A good drywall job starts with solid backing and properly driven fasteners. Learn how pros make their finished drywall look smooth and straight.
By the DIY experts of The Family Handyman Magazine
You might also like: TBD
Adjust the screw gun tip for accurate depth
Photo 1: Adjust screw gun depth
Twist the nosepiece on the screw gun to adjust the screw depth. Practice driving screws on a scrap of drywall backed by wood until you get the setting just right.
Photo 2: Proper screw depth
The screw on the top is too shallow. There’s no space for joint compound. The middle screw is just right. There’s a recess for joint compound and the paper face of the drywall is intact. The screw on the bottom is too deep. The paper face is torn through; the screw won’t hold.
How to Put Screws in Drywall
Don’t be tempted to use your cordless screwdriver or regular drill to drive drywall screws. Neither will give you the precise depth control you need for trouble-free fastening. Use a screw gun instead. They’re reasonably priced and available at home centers and tool retailers.
Photo 1 shows how to adjust the screw gun to set screws at the correct depth. Practice driving screws on a scrap of drywall or in a closet to get the hang of it before tackling your room. Start by placing a screw on the magnetic driver tip. Then line up the screw with the center of the framing and squeeze the trigger to bring the driver up to speed. After the motor is running full speed, press straight in and don’t release the pressure until the clutch starts to ratchet. You’ll know by the clattering sound it makes.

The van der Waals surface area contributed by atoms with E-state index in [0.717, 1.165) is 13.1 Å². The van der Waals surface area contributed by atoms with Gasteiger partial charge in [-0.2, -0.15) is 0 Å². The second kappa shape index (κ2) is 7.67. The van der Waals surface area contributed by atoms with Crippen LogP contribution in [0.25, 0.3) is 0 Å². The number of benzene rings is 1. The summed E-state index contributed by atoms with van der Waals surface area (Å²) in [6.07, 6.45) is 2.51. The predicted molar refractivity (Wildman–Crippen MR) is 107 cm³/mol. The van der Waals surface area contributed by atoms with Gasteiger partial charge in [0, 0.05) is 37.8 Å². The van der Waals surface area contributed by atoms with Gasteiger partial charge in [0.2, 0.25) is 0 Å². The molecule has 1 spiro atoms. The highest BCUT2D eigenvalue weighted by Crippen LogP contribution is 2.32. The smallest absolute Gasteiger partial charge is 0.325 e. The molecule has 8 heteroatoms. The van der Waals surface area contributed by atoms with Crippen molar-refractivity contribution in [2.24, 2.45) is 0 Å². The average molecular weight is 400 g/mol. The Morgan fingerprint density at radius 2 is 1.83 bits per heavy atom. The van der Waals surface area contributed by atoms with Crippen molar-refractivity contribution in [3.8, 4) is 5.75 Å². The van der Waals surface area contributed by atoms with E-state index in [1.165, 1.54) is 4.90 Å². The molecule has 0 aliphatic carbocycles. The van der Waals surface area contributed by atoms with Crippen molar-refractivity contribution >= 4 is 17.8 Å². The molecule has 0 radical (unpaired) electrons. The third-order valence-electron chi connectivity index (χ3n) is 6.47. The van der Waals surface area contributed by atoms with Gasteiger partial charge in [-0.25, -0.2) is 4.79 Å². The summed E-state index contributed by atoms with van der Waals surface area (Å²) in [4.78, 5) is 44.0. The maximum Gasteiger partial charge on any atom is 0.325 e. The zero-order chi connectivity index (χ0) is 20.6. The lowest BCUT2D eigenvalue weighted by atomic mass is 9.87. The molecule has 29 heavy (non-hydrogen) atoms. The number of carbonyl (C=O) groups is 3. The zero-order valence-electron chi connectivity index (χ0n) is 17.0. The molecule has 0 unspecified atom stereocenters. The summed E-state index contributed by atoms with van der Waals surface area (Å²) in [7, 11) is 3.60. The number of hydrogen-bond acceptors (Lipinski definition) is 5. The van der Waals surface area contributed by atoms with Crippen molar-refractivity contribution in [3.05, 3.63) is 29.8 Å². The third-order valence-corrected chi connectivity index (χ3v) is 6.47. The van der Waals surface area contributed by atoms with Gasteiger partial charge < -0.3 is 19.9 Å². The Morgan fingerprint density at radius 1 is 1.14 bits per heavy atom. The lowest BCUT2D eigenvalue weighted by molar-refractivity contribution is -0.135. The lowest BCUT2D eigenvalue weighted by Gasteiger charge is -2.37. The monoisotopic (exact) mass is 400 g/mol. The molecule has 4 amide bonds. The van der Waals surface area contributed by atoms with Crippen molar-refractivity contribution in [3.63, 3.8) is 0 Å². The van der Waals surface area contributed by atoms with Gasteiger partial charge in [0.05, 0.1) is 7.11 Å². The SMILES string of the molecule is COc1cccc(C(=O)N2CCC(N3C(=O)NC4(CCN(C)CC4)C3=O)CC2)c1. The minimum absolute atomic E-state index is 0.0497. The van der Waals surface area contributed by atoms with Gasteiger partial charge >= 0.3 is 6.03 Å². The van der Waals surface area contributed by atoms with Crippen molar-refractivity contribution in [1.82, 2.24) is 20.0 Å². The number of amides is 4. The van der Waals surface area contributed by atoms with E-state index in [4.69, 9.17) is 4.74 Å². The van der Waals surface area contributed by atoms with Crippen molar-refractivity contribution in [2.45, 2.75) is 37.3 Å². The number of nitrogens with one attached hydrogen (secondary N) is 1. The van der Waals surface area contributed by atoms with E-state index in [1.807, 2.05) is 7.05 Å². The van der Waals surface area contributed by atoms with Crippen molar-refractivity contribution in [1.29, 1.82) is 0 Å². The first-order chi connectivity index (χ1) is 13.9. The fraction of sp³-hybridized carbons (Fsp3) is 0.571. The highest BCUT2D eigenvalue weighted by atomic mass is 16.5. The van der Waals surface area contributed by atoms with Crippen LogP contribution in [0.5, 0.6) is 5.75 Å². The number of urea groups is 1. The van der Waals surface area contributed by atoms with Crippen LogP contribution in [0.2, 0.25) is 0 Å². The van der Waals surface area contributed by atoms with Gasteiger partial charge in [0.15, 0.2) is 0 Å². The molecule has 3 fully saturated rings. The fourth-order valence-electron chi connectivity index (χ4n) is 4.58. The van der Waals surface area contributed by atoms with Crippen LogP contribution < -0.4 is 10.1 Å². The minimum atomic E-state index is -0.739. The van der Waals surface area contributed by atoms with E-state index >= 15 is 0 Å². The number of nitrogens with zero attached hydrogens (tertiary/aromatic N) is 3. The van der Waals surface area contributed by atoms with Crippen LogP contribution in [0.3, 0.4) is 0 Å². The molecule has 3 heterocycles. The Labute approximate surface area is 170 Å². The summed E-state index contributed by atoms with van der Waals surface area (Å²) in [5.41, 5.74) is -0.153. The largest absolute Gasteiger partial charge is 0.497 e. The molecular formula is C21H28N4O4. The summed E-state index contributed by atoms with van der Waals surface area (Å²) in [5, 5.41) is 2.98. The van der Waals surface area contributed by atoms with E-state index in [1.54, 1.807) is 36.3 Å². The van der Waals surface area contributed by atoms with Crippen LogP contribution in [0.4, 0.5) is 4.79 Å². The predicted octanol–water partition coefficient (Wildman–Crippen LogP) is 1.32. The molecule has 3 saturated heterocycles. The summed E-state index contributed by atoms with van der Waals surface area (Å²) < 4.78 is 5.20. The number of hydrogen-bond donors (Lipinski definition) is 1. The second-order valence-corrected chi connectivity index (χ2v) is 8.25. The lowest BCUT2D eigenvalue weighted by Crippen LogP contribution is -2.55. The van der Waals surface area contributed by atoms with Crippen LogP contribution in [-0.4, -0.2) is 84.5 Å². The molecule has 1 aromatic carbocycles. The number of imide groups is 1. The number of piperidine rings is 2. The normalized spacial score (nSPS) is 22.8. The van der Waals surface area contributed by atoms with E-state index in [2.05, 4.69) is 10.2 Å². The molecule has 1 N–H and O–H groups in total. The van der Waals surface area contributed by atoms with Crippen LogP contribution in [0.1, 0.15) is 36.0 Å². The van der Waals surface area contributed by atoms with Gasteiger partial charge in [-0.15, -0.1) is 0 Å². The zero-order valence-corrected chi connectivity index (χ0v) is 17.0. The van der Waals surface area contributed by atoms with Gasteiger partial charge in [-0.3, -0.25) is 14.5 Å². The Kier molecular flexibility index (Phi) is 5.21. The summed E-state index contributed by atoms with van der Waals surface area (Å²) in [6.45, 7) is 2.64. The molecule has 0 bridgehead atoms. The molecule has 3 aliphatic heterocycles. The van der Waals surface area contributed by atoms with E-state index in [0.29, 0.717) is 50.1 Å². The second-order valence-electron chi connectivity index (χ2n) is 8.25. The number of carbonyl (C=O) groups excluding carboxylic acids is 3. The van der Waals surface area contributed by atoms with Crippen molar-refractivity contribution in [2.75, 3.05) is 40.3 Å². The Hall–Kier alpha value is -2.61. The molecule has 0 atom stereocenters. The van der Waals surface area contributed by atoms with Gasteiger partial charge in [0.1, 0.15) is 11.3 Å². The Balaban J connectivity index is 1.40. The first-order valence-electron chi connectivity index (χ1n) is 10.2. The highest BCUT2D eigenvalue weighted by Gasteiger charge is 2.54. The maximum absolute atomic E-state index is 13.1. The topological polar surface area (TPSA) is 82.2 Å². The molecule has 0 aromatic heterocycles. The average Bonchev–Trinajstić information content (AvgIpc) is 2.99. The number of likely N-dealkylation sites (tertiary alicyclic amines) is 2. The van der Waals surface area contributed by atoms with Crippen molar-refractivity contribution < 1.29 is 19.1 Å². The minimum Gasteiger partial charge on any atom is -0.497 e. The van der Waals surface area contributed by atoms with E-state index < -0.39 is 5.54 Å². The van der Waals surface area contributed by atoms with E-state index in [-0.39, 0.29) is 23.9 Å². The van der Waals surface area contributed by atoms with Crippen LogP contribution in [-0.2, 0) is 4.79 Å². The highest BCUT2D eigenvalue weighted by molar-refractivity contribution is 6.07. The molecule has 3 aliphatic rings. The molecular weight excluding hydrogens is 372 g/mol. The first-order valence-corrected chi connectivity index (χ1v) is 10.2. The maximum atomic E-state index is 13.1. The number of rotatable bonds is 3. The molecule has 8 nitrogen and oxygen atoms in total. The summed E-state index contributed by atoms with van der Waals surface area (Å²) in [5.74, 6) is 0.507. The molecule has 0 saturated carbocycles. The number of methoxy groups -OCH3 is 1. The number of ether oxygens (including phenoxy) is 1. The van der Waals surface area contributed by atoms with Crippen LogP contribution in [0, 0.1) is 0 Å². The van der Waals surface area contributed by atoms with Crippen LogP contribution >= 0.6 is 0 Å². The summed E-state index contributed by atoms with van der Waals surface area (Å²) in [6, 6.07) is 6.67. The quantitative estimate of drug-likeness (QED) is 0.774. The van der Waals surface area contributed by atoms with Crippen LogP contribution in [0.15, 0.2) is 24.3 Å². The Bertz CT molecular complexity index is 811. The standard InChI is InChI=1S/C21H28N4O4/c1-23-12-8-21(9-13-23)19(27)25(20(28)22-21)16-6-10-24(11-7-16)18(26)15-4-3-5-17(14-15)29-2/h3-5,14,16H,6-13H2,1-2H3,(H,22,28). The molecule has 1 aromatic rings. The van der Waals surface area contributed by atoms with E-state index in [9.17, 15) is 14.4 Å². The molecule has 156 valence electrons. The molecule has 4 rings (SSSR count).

Make sure the drywall is tight
Photo 1: Push drywall against studs
Press against the drywall while you drive in screws. Don’t release the pressure until you’ve driven two or three screws into the framing to distribute the load.
Screws will pop through the drywall if there is a gap between the stud and the drywall. Pushing the drywall tight and fastening several screws in the area will solve the problem.
Crooked studs or puffed-out insulation can prevent the drywall from lying tightly against the studs. If the gap is too large, the screwhead will pop through rather than pulling the drywall tight.
Tack with nails, but fasten with screws
Fasten the drywall in place with a few ring-shank nails around the edges.
Drywall screw sizes
Finish fastening the drywall with drywall screws, which resist popping and hold better than nails.
How Many Screws Per Sheet of Drywall?